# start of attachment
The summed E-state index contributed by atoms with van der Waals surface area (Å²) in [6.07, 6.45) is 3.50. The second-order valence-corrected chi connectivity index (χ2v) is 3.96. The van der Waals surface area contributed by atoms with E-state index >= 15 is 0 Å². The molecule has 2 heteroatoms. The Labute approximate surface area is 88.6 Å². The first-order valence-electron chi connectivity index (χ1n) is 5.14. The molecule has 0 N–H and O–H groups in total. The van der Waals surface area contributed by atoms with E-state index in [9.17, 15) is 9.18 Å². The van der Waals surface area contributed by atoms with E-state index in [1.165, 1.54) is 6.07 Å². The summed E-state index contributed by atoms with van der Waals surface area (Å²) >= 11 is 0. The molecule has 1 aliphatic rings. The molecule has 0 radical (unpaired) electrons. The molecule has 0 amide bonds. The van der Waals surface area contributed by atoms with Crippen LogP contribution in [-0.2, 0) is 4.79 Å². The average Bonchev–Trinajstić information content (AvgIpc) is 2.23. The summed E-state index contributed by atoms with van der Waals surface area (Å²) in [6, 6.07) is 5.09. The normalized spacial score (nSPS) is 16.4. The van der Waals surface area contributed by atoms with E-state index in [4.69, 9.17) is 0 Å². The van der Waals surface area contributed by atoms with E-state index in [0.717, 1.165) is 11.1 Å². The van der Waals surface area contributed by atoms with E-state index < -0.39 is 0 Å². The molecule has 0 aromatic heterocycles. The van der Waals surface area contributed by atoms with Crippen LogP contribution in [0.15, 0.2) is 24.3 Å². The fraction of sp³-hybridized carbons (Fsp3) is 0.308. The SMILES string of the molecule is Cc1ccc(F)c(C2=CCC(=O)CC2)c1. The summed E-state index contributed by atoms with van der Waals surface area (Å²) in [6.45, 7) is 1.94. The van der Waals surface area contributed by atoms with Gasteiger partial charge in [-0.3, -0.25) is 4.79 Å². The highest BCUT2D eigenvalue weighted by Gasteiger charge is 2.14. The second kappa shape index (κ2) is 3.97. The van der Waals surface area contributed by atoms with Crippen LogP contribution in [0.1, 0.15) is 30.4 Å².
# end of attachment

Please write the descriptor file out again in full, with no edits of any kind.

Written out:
The summed E-state index contributed by atoms with van der Waals surface area (Å²) in [6.07, 6.45) is 3.50. The second-order valence-corrected chi connectivity index (χ2v) is 3.96. The van der Waals surface area contributed by atoms with E-state index >= 15 is 0 Å². The molecule has 2 heteroatoms. The Labute approximate surface area is 88.6 Å². The first-order valence-electron chi connectivity index (χ1n) is 5.14. The molecule has 0 N–H and O–H groups in total. The van der Waals surface area contributed by atoms with E-state index in [9.17, 15) is 9.18 Å². The van der Waals surface area contributed by atoms with E-state index in [1.165, 1.54) is 6.07 Å². The summed E-state index contributed by atoms with van der Waals surface area (Å²) >= 11 is 0. The molecule has 1 aliphatic rings. The molecule has 0 radical (unpaired) electrons. The molecule has 0 amide bonds. The van der Waals surface area contributed by atoms with Crippen LogP contribution in [-0.2, 0) is 4.79 Å². The average Bonchev–Trinajstić information content (AvgIpc) is 2.23. The summed E-state index contributed by atoms with van der Waals surface area (Å²) in [6, 6.07) is 5.09. The normalized spacial score (nSPS) is 16.4. The van der Waals surface area contributed by atoms with E-state index in [4.69, 9.17) is 0 Å². The van der Waals surface area contributed by atoms with E-state index in [0.717, 1.165) is 11.1 Å². The van der Waals surface area contributed by atoms with E-state index < -0.39 is 0 Å². The molecule has 0 aromatic heterocycles. The van der Waals surface area contributed by atoms with Crippen LogP contribution in [0.15, 0.2) is 24.3 Å². The fraction of sp³-hybridized carbons (Fsp3) is 0.308. The SMILES string of the molecule is Cc1ccc(F)c(C2=CCC(=O)CC2)c1. The summed E-state index contributed by atoms with van der Waals surface area (Å²) in [6.45, 7) is 1.94. The van der Waals surface area contributed by atoms with Gasteiger partial charge in [-0.3, -0.25) is 4.79 Å². The highest BCUT2D eigenvalue weighted by Gasteiger charge is 2.14. The second kappa shape index (κ2) is 3.97. The van der Waals surface area contributed by atoms with Crippen LogP contribution in [0.1, 0.15) is 30.4 Å².